Did you find the process easier this time round?

Yes, it was a lot more efficient.

How do you market your booksDo you come across any obstacles when dealing with bookstores, etc?

I approached three outlets personally. One ordered ten copies on the spot, and the other two are school suppliers. Apparently most school libraries close off their budgets around this time of year, but they’ll push Hal Junior in the new year.

Fortunately I’ve been able to play off my earlier books. I’ve done author events with them in the past so I’m a known quantity.

What does successful self-publishing or successful independent publishing mean to you?

Okay, there’s a big difference between my 2001 and 2011 goals. In 2001 I wanted to prove there was a market for my particular brand of quirky science fiction. I had no intention of hauling books around stores like a door-to-door salesman, and my goal was to generate interest and eventually snag a publishing contract. That’s exactly how it worked out.

In 2011 my goals are different. I’m not looking for a publishing contract, and my goal is to sell a lot of books via my own imprint. I’m hoping to make the Hal Junior series a global phenomenon and pocket a lot of cash.

What advice would you give other authors who are thinking about self-publishing/publishing independently or setting up their own company?

Read everything you can on the subject, and understand what you’re letting yourself in for. If you’ve not been trade published before I recommend approaching publishers and/or agents with your work before you consider self-publishing. It’s still the best game in town for most writers.

What attributes do you feel are necessary to be a successful self-publisher, e.g. determination, patience, organisation, sales and marketing experience, self-belief …???

All of the above. My background is small business and marketing and I’m a stubborn, determined perfectionist. If you’re at the arty end of the spectrum, I definitely recommend you find a publisher.

What inspires you to keep writing?

It’s the challenge of finishing a book. Not just writing something, but putting out a good book which I truly believe others will enjoy.

Is there one person you can think of who played a significant part in your writing career?

This is where I go all soppy and mention my family, my high school English teacher, and the editors I’ve worked with over the years.

Where would you like to be in five years time, writing wise?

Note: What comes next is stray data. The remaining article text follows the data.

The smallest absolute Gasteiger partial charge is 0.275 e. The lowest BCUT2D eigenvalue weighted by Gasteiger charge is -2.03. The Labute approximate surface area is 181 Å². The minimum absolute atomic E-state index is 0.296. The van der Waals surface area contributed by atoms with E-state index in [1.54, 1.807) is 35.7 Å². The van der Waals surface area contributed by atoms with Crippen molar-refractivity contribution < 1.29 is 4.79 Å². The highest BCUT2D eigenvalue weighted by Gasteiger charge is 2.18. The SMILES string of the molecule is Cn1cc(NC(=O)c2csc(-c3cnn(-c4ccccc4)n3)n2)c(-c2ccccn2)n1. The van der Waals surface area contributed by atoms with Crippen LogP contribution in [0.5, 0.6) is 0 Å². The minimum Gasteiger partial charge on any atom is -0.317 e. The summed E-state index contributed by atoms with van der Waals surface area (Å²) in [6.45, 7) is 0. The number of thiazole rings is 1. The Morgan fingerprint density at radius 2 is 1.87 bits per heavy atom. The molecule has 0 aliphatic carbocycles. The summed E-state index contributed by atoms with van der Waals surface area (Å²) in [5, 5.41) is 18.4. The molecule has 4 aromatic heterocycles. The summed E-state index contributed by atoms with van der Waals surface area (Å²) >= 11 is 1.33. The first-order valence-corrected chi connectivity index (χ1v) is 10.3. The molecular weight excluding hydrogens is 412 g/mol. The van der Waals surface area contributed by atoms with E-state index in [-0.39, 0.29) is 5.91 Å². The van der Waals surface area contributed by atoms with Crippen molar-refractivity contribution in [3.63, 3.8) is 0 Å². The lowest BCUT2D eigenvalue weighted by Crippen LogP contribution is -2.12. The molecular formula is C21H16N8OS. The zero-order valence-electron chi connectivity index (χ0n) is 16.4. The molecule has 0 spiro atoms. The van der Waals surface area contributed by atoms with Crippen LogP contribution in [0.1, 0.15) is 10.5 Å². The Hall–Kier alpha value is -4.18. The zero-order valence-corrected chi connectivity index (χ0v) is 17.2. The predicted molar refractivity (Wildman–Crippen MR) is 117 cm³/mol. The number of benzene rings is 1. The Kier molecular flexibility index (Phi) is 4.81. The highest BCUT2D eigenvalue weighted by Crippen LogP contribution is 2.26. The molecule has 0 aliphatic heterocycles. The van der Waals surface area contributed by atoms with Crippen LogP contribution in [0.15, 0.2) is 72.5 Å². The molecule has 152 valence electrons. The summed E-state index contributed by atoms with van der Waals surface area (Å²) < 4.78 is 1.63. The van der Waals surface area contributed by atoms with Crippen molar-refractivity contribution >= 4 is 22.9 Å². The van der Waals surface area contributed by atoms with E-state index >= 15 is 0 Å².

I want to learn how to write a first draft, polish it once or twice and publish it. I’ve yet to release anything which hasn’t gone through 15-20 drafts and almost as many rewrites.

If you were offered a publishing contract with a mainstream publisher, would you accept it?

Yes and no. If self-pubbed Hal Junior brings in the bikkies, I can work from home and publish more in the series. The better it does the less likely it is I’d sign with a big publisher.

What projects are you working on now?

I’m writing Hal Spacejock 5 and Hal Junior 2, both at the same time.

Would you self publish again?

Yes, that’s my future now. In August I asked Fremantle Press to revert the rights to the Hal Spacejock series, given the books were no longer stocked in book stores. They agreed, and so I’ll be releasing book five myself.

What words best describe you?

Driven but relaxed.

Have you any other words of advice?

You can always rewrite it!

And  Simon, just to finish up, could you please complete the following:

At school I was

Cruising

When I was a child I wanted to be

I still don’t have the answer to that!

I relax by

Cycling, or messing around with my bike, writing computer software or playing computer games.


Simon’s website address

http://www.spacejock.com.au

Simon’s  blog:

http://halspacejock.blogspot.com

Books can be bought from:

Hal Spacejock ebooks: http://www.spacejock.com.au/Hal1Shops.html

Hal Junior: http://www.spacejock.com.au/HalJuniorShops.html

You can find book reviews at:

http://www.goodreads.com/book/show/12364206-the-secret-signal

More info:

Simon Haynes, Author & Programmer
Spacejock Software: FCharts, yWriter and more (www.spacejock.com)
Hal Spacejock: Think Spinal Tap, not Benny Hill (www.spacejock.com.au)
Hal Junior: Simon’s new series for kids (www.haljunior.com)

Thanks Simon for sharing your interesting journey.  We wish you every success, and may the bikkies roll in by the truck load.

And to read my review of the page turning, Hal Junior: The Secret Signal, please drop by my blog again this Wednesday.  It is a great read. And comments are most welcome anytime (except for spam ones).

Helen Ross interviews Simon Haynes  Copyright 30 October 2011

Helen Ross Writes – supports Australia’s talented self published authors, small press publishing and independent publishers